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Japan Times readers sound off on courtesy, blackface and education

A selection of letters about recent stories on the Community pages.

Japanese exemplify courtesy

Re: “In Japan, rarefied manners abound but courtesy is less common” by Mark Gottlieb (Foreign Agenda, Dec. 6, 2017):

I am writing to you to protest vehemently against the unbelievable article about Japanese “discourtesy.” I was astonished because it directly contradicts one of my most vivid experiences during my visits to Japan.

And this is that, no matter how many people come against you in the constant stream of pedestrians in big cities like Tokyo and Osaka (but definitely in Tokyo), nobody — absolutely no one — ever bumps into you. On the contrary, not only have people a sort of sense of “gliding” past you without touching, even with a very strong density of people on the sidewalks, but also, when one bumps into them, it is the Japanese who immediately say sorry, even when it is plainly not their fault.

This was one of the things that immediately won my heart in Japan, the other being that people actually stop whenever you are trying to take a picture in the middle of the street. Many times I have observed this, to the extent that I eventually became self-conscious about raising the camera to point it at anything.

This is quite contrary to what happens in many other countries, and these examples are readily observable evidence of the incredible level of courtesy that you find everywhere in Japan.

So, I found this article untrue, incorrect and most unfair. In my opinion, it could only be written by an American, insensitive and pushy as they are in their vast majority, to say the least.

I can imagine two reasons for this person to have written such a thing:

He purely and simply invented it;

He himself bumps unceremoniously into people, as it is almost the norm in a city like New York.

Now, if there is one area where I find that the Japanese people are ripe for criticism, it is in their inexplicable inclination and even “admiration” towards so many things American.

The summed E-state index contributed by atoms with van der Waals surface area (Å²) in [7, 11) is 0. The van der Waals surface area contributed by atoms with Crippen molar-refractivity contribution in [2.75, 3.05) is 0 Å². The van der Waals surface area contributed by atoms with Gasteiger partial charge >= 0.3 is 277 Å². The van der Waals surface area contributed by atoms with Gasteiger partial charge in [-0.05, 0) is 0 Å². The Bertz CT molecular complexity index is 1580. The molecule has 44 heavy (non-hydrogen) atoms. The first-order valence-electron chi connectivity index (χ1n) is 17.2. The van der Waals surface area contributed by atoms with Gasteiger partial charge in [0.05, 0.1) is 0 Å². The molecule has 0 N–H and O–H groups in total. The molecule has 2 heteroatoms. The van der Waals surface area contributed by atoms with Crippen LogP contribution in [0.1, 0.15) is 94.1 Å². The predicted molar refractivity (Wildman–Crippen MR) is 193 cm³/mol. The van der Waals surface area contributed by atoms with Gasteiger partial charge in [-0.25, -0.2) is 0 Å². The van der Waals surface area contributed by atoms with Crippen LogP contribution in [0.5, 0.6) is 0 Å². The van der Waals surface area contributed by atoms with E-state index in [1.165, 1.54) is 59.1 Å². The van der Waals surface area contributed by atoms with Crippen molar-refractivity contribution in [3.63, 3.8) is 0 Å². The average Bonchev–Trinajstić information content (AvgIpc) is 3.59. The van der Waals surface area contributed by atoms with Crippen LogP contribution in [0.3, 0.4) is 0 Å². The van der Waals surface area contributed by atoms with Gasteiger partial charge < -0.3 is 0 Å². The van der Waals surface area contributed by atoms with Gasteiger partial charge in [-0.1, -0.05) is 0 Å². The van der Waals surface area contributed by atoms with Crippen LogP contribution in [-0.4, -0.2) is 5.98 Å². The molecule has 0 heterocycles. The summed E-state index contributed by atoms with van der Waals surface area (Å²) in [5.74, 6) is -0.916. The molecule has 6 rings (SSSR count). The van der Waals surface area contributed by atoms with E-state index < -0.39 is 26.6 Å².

It is a clearly marked contrast to Europe, where this uncritical attitude also existed in the past, but has been fading away constantly over the years, most noticeably since the beginning of this century, and has certainly accelerated over the past year.

JOSE FREDERICO SOARES
Goes, Netherlands

Dire outlook for education

Re: “Teachers and schools in Japan brace for icebergs in 2018” by James McCrostie (Dec. 27, Learning Curve):

Education in Japan will become a consumer market. Universities will be fighting for a smaller and smaller population of students or consumer base. Marketing will be the key, not necessarily quality of classes. Educational standards will decline even further. China and the USA will benefit from Japan’s decline in classroom excellence.

NAME WITHHELD

Contentious: Comedian Masatoshi Hamada courted controversy with a New Year
Contentious: Comedian Masatoshi Hamada courted controversy with a New Year’s Eve TV appearance in blackface. | BAYE MCNEIL

Blackface was OK for Downey

Re: “Time for Japan to scrub off that blackface — for good” by Baye McNeil (Black Eye, Jan. 10):

I understand where Mr. McNeil is coming from, and the Japanese program in question seemed pretty stupid (I didn’t watch it), but I think his grievances are misguided.

My question is why nobody got upset when Robert Downey Jr. wore blackface in “Tropic Thunder”? It was a U.S. film and He even got an Oscar nomination for it! His performance was amazing in that film and he deserved the nomination. Actors and comedians make their living pretending to be other people. There is nothing wrong with that.

But what is so wrong with Japanese comedians impersonating a black person, when Downey gets an Oscar nod for doing the same thing and making people laugh?

The only difference is that Downey is an international household name while the Japanese comedian in question is not. In regards to Mr. McNeil, It’s hypocritical at best and racist at worst.

Maybe there are bigger issues in Japan that need discussing than a childish Japanese television program that was only taking cues from the U.S. Academy of Motion Picture Arts and Sciences.

Maybe the world, in its current condition, would be a better place without Twitter and social media so people can stop overreacting and posting outrageous accusations without due process.

Who needs courts when we have Twitter? The judge and executioner, all with the click of an app.

CHRIS
Tokyo

It’s cheaper in Canada

Re: “Why don’t more Japanese study abroad? The cost and the hassle, survey shows” by Michael Hassett (Learning Curve, Jan. 24):

I read this article with interest. The solution is simple: Go to a Canadian university. Do the math!

I recommend universities in the Maritimes, particularly Nova Scotia.

DERMOT VIBERT
Konosu, Saitama

Comments: community@japantimes.co.jp